But some of us have a sneaky suspicion that somewhere out there is a factory trying to smuggle in a different political tilt on the use of our language. Something different. They want to add something to the equation that might not actually be in the equation. And I suggest to you that suspicion is justified. And that’s the problem with social justice.
In preparing for the talk this evening, I first got my copy of the Nicomachean Ethics off the shelf—Aristotle—and then I pulled down the Secunda Secundae volume of the Summa Theologica and of course right at hand I had Antonio Rosmini’s essay, The Constitution Under Social Justice, one of the writers to introduce the term “social justice” into the moral lexicon, which was written in the 19th century. As I probed through these and made notes and found distinctions between justice and commutative justice and distributive justice and the common good and all kinds of rich distinctions, it dawned on me that this was supposed to be a talk after dinner and so I paused and I thought well this is a hearty, Hillsdale bunch. They’re intellectual, they can take it. And then I thought along the lines of the Protestant pastor’s wife who, as her husband mounted the pulpit to deliver his sermon, folded a note and handed it to the usher and asked him to drop it on the pulpit for her. He glanced at the as it placed it on the pulpit and saw the letters, “KISS”. Afterwards he confessed to the pastor’s wife that he could not resist reading the note. He said, “I saw what you had written and I want to tell you how much I admire you and your marriage. ” “Oh no, no, no,” she said, “that means keep it short, stupid.”
Now, so shall I. What I hope to do is compress this thing and make it very comprehensible to all of us. Justice is rooted in the intellectual tradition as treatment in accord with dessert. In other words, we are bound to treat people as they deserve to be treated. But that raises another question. What do people deserve? And that raised yet another question. Who is the human person who has the right to be treated in a particular way? Now this is where we come upon the most obvious thing about human beings. If we ask a few questions about ourselves, we see that the first thing that the human person is relates to our physiological, corporeal, physical beings. But we know through our experience by thinking about ourselves that there is also something more to us than merely our physicality. When we can love, when we can appreciate art, when we listen to music that evokes within us a sense of our transcendence, we realize that we are transcendent beings as well as corporeal beings. And that is part of who the human person is. The definition of a human person cannot be observed from the perspective of a microscope or chemical analysis. We are more than that and what’s more, each of us knows that we are more than that.
There’s another thing that we are—simultaneously–in the same way that we are physical and transcendent. We are individual and social at the same time and in the same place. There is a sense in which we are biologically autonomous from the first moment of our existence in our mothers’ wombs; we are within our mother but not physiologically or genetically part of our mother. But also at that moment, we are in relationship to our mothers. So this individuality has another aspect to it—we are social beings. And the whole of our lives after our birth is a play between those two polarities—our individuality and our social component, as is our physicality and our transcendence. These dimensions of who human beings are need to be understood if we are going to be able to construct a society appropriate to the dignity of the human person. If we’re going to speak about what humans deserve, if we are going to speak about justice or social justice, then we have to find the balance by understanding these various dimensions and how they play themselves out.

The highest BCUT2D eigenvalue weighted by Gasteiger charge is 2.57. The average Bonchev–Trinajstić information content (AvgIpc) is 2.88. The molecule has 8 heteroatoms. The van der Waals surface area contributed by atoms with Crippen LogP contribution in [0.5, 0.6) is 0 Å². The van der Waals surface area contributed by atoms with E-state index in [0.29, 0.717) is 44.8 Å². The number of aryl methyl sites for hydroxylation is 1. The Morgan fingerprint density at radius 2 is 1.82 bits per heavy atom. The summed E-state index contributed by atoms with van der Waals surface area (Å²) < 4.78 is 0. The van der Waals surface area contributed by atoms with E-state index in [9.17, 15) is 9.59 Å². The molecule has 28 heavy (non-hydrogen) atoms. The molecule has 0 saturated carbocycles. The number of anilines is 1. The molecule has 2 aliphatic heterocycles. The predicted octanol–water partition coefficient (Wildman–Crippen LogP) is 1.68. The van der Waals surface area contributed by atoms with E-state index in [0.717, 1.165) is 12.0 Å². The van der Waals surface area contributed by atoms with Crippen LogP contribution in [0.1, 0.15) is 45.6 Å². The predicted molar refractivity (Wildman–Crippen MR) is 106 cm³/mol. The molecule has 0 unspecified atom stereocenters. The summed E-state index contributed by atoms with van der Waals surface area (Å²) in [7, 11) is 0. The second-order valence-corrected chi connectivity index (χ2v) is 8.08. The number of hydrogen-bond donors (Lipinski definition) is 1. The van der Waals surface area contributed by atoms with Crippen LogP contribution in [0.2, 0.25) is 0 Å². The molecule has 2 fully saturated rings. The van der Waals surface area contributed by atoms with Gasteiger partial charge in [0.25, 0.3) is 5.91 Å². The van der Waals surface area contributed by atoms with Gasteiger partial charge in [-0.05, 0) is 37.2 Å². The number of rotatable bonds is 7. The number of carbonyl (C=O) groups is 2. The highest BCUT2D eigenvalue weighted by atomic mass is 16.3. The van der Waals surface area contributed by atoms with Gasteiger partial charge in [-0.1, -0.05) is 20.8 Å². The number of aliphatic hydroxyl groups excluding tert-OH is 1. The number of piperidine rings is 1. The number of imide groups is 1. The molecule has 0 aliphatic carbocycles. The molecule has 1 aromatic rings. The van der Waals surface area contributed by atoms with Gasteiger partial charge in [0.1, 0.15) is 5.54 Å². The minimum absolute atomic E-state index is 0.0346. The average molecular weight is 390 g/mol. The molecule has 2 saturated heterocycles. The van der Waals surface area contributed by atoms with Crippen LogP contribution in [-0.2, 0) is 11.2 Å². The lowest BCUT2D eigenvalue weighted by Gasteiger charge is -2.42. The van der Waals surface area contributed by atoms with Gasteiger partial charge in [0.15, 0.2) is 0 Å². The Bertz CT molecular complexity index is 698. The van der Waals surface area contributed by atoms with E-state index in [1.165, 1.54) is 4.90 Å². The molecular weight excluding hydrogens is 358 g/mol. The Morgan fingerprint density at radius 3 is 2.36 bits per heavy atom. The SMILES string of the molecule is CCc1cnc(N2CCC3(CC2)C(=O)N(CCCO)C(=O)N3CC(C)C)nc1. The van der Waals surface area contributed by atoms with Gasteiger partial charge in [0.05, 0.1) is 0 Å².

The view that the government must be the complete arbiter or that the normative role for all social arbitration should be invested in the hands of those who own the monopoly on coercive power—that is the state—that it should be the primary actor in social relationships, is a relatively new idea. And it’s the kind of idea that leads to a great bit of mischief. It leads to economic misunderstandings. Now, what does that mean? We’ve recently been told that “you didn’t build it.” Well then who actually built it? Did I perhaps build it alone? When you take the anthropology that I’ve outlined, you understand that the creative person—through individual initiative and insight into the needs of people in an economy in a society—perceives those needs and then acts in such a way to meet those needs, and that is a creative engagement with the material world, with the natural resources, bringing their transcendence to bear, their intellect, because our greatest resource is ourselves. But we know that we never do it alone because we’ve never—none of us in this room— created anything ex nihilo - from nothing. We’ve always done what we’ve done in cooperation with others.